One hundred people were killed on Saturday in attacks on two villages in western Niger, Prime Minister Brigi Rafini said following one of deadliest days in recent memory for a country ravaged by Islamist violence.
Rafini announced the death toll in remarks broadcast on national television on Sunday from a visit to the zone, near the border with Mali. He did not say who was responsible for the attacks.
Security sources had said on Saturday that at least 70 civilians had been killed in simultaneous attacks by suspected fighters on the villages of Tchombangou and Zaroumdareye. At least 20 people were also wounded.
The attack is believed to be in retaliation to the earlier killing of two fighters by villagers, the minister added.
Al Jazeera’s Ahmed Idris, reporting from Niger’s capital Niamey, said the attack took place in one of the most porous areas of the border.
“Officials say they suspect the attackers crossed into Niger from neighbouring Mali. The area where the attack took place has also witnessed inter-communal violence. A government delegation is now on the way to the area to investigate what happened,” Idris said.
A local journalist told the AFP news agency that 50 people were killed in Tchombangou, while Reuters, citing a security source, said at least 49 were killed and 17 were wounded in the same village.
Another 30 were killed in Zaroumdareye, Reuters reported, citing a second security source.
The violence came on the same day Niger announced the results from the first round of a presidential election.
Former Interior Minister Mohamed Bazoum of the governing Nigerien Party for Democracy and Socialism was leading the vote with 39 percent of the votes. He will now face former President Mahamane Ousmane, who garnered 17 percent of the vote, in a runoff on February 20.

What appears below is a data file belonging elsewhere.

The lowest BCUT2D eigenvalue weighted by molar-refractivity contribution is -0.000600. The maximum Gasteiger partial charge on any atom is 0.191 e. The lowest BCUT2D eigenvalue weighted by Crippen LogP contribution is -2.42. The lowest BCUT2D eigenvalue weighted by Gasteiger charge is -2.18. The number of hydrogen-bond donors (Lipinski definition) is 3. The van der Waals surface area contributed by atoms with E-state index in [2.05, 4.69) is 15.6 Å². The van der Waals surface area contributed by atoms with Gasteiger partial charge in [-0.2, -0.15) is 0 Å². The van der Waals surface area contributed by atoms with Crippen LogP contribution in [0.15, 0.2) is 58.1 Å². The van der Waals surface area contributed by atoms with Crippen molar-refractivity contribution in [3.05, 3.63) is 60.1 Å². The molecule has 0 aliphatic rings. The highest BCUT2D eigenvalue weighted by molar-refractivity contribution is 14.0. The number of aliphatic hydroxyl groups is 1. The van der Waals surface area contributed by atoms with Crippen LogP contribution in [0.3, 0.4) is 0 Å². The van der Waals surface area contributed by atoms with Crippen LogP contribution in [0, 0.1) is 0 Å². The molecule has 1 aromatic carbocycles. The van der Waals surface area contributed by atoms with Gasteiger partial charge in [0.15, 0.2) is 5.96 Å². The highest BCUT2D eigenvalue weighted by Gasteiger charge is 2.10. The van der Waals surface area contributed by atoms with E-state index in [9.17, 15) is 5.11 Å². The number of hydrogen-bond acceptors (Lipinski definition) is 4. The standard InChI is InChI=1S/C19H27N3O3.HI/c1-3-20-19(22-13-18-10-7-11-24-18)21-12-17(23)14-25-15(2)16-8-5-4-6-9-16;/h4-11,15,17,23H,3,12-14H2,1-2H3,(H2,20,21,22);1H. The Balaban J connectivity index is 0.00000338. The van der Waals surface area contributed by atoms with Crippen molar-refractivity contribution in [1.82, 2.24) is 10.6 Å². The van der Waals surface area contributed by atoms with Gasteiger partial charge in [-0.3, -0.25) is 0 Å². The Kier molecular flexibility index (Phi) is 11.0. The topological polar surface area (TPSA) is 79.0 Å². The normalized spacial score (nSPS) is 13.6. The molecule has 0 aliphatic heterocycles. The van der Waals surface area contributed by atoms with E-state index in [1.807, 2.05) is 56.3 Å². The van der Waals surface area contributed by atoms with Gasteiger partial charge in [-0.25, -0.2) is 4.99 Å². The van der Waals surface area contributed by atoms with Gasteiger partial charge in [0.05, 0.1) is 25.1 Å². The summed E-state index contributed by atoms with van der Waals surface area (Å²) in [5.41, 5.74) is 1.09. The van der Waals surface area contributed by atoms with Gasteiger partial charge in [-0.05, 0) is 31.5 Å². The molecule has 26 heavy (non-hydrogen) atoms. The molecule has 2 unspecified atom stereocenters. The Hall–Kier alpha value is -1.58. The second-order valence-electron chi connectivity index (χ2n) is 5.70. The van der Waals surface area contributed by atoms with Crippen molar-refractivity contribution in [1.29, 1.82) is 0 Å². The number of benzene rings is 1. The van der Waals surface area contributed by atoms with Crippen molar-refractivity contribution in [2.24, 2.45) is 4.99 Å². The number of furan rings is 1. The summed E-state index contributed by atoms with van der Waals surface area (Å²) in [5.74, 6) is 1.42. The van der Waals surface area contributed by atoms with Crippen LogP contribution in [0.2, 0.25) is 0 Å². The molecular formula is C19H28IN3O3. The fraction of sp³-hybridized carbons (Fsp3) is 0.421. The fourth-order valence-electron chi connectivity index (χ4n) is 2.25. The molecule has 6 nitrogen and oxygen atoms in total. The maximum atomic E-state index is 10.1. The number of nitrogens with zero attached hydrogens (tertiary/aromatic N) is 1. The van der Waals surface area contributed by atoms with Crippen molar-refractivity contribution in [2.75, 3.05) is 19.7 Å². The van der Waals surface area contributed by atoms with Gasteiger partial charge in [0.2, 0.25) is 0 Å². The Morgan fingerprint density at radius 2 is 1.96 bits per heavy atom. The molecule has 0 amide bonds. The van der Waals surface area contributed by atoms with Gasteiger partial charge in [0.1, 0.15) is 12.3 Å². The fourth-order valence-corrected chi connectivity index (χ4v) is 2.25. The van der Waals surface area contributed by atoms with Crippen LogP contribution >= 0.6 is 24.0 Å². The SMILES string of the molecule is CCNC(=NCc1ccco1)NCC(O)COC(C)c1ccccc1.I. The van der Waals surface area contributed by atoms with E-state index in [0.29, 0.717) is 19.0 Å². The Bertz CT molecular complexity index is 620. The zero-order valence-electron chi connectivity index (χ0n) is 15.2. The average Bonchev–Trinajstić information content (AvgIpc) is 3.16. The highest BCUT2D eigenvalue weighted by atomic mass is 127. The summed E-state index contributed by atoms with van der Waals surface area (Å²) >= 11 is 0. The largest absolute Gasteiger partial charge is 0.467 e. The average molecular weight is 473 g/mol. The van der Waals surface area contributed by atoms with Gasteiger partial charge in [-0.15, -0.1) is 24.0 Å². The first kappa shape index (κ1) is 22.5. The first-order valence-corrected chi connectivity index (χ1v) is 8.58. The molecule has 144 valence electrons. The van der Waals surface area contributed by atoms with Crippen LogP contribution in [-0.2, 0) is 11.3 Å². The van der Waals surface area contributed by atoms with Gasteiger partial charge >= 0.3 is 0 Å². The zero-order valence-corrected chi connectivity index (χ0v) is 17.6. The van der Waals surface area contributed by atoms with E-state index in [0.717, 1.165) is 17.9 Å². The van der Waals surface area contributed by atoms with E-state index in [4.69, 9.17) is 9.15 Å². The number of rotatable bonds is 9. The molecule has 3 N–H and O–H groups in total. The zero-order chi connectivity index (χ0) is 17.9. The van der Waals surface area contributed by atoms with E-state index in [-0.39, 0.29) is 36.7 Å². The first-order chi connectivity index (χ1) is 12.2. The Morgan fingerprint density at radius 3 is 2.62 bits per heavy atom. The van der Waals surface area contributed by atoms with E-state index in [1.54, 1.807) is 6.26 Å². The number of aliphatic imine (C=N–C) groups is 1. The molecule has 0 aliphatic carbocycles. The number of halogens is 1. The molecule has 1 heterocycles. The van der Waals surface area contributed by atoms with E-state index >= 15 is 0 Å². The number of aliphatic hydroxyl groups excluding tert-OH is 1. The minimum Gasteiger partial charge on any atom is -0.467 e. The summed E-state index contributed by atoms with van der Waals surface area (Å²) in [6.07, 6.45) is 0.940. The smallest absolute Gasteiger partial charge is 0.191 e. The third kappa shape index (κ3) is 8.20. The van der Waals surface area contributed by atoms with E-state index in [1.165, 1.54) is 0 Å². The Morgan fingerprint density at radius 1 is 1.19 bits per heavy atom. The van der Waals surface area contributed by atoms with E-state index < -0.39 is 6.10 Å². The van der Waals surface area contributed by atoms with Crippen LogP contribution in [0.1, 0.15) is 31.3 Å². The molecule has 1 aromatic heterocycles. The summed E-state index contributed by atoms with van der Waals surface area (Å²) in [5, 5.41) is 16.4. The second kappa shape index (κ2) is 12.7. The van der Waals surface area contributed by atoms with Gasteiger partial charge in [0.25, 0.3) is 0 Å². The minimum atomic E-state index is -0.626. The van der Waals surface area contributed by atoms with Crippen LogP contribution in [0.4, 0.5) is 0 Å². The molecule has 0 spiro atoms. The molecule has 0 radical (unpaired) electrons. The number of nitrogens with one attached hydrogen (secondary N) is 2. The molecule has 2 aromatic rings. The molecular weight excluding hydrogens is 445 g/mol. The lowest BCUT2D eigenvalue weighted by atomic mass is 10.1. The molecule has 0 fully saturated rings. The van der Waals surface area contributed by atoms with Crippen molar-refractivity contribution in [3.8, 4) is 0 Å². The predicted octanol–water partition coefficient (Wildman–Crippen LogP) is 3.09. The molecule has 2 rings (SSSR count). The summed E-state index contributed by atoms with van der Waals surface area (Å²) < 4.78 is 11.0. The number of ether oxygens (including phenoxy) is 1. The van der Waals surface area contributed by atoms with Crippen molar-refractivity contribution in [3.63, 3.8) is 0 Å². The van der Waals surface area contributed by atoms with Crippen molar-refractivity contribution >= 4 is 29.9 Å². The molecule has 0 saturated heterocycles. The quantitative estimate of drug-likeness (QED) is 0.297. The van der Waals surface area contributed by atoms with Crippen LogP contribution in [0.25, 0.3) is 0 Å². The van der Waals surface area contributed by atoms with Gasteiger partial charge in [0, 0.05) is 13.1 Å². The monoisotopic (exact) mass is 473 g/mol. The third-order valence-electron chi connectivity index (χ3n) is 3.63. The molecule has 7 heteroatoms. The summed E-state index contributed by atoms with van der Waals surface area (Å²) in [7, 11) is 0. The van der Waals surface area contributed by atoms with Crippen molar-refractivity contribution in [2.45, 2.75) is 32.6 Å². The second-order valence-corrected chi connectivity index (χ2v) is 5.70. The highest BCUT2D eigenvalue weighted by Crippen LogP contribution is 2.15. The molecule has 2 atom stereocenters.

The area where Saturday’s attacks took place, Mangaize, is located in Tillaberi, a vast and unstable region where the borders of Niger, Mali and Burkina Faso converge.
Travel by motorbike has been banned in Tillaberi since January in a bid to pevent incursions by highly mobile rebel fighters riding on two wheels.
Fighters with links to al-Qaeda and the ISIL armed group have increasingly mounted attacks across West Africa’s Sahel region in recent years despite the presence of thousands of regional and foreign troops.
The violence has hit Mali and Burkina Faso the hardest, but has also spilled into western Niger. According to the United Nations, at least 4,000 people across the three nations died in violence linked to the armed groups in 2019.
On December 21, seven Nigerien soldiers were killed in an ambush in Tillaberi, while 34 villagers were massacred in the southeastern region of Diffa on the Nigerian border last month.
Manu Lekunze, teaching fellow at the University of Aberdeen in the United Kingdom, listed “growing population, poverty and climate change” as drivers of the instability in the Sahel region.
But Niger, Chad, Burkina Faso and Mali have “fundamental structural problems” where the states have become “incapable of providing security, whether individually and collaboratively” in the Sahel, Lekunze told Al Jazeera.
“We need to accept this fact and start thinking about how these states need to be fundamentally reformed to meet the challenges they are facing in the 21st century,” he said.